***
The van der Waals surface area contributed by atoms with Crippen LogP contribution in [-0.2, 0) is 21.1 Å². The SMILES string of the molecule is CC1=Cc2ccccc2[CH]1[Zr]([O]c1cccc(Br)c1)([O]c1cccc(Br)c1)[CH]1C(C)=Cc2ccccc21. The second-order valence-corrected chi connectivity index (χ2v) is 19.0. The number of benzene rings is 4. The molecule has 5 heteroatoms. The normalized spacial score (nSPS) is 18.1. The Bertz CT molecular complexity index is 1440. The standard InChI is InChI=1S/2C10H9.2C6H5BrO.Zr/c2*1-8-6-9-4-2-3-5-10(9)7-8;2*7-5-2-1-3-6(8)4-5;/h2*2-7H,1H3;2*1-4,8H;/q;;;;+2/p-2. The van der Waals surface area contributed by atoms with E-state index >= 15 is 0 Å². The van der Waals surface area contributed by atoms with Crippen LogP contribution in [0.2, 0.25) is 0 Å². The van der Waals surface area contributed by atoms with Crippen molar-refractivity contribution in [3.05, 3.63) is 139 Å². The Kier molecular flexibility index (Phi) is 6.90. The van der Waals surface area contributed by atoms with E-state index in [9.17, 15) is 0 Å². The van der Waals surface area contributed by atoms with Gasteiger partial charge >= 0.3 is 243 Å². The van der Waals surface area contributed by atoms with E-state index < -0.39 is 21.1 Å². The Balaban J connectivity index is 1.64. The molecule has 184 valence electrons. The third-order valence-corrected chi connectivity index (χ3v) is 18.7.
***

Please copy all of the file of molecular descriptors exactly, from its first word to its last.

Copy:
The van der Waals surface area contributed by atoms with Crippen LogP contribution in [-0.2, 0) is 21.1 Å². The SMILES string of the molecule is CC1=Cc2ccccc2[CH]1[Zr]([O]c1cccc(Br)c1)([O]c1cccc(Br)c1)[CH]1C(C)=Cc2ccccc21. The second-order valence-corrected chi connectivity index (χ2v) is 19.0. The number of benzene rings is 4. The molecule has 5 heteroatoms. The normalized spacial score (nSPS) is 18.1. The Bertz CT molecular complexity index is 1440. The standard InChI is InChI=1S/2C10H9.2C6H5BrO.Zr/c2*1-8-6-9-4-2-3-5-10(9)7-8;2*7-5-2-1-3-6(8)4-5;/h2*2-7H,1H3;2*1-4,8H;/q;;;;+2/p-2. The van der Waals surface area contributed by atoms with E-state index >= 15 is 0 Å². The van der Waals surface area contributed by atoms with Crippen LogP contribution in [0.2, 0.25) is 0 Å². The van der Waals surface area contributed by atoms with Crippen molar-refractivity contribution in [3.05, 3.63) is 139 Å². The Kier molecular flexibility index (Phi) is 6.90. The van der Waals surface area contributed by atoms with E-state index in [9.17, 15) is 0 Å². The van der Waals surface area contributed by atoms with Gasteiger partial charge >= 0.3 is 243 Å². The van der Waals surface area contributed by atoms with E-state index < -0.39 is 21.1 Å². The Balaban J connectivity index is 1.64. The molecule has 184 valence electrons. The third-order valence-corrected chi connectivity index (χ3v) is 18.7.